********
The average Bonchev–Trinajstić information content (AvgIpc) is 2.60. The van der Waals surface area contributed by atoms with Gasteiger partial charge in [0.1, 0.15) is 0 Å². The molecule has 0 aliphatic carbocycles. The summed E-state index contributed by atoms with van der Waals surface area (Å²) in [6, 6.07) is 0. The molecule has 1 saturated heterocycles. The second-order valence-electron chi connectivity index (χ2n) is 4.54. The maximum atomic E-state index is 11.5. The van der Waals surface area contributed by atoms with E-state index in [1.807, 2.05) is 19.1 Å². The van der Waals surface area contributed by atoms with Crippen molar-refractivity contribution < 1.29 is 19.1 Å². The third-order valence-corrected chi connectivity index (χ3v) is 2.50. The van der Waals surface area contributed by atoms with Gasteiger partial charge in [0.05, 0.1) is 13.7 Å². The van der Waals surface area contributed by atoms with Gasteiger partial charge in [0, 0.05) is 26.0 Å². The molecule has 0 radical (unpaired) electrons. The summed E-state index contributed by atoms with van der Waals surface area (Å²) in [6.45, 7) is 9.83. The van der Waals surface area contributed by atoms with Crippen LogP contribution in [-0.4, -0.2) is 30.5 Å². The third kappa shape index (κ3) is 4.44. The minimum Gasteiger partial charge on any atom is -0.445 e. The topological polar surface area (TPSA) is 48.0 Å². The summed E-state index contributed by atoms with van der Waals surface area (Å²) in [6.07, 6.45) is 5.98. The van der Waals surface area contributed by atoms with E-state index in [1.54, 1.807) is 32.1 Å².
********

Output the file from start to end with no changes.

The average Bonchev–Trinajstić information content (AvgIpc) is 2.60. The van der Waals surface area contributed by atoms with Gasteiger partial charge in [0.1, 0.15) is 0 Å². The molecule has 0 aliphatic carbocycles. The summed E-state index contributed by atoms with van der Waals surface area (Å²) in [6, 6.07) is 0. The molecule has 1 saturated heterocycles. The second-order valence-electron chi connectivity index (χ2n) is 4.54. The maximum atomic E-state index is 11.5. The van der Waals surface area contributed by atoms with E-state index in [1.807, 2.05) is 19.1 Å². The van der Waals surface area contributed by atoms with Crippen molar-refractivity contribution < 1.29 is 19.1 Å². The third-order valence-corrected chi connectivity index (χ3v) is 2.50. The van der Waals surface area contributed by atoms with Gasteiger partial charge in [0.05, 0.1) is 13.7 Å². The van der Waals surface area contributed by atoms with Gasteiger partial charge in [0, 0.05) is 26.0 Å². The molecule has 0 radical (unpaired) electrons. The summed E-state index contributed by atoms with van der Waals surface area (Å²) in [6.45, 7) is 9.83. The van der Waals surface area contributed by atoms with Crippen LogP contribution in [-0.4, -0.2) is 30.5 Å². The third kappa shape index (κ3) is 4.44. The minimum Gasteiger partial charge on any atom is -0.445 e. The topological polar surface area (TPSA) is 48.0 Å². The summed E-state index contributed by atoms with van der Waals surface area (Å²) in [6.07, 6.45) is 5.98. The van der Waals surface area contributed by atoms with E-state index in [1.54, 1.807) is 32.1 Å².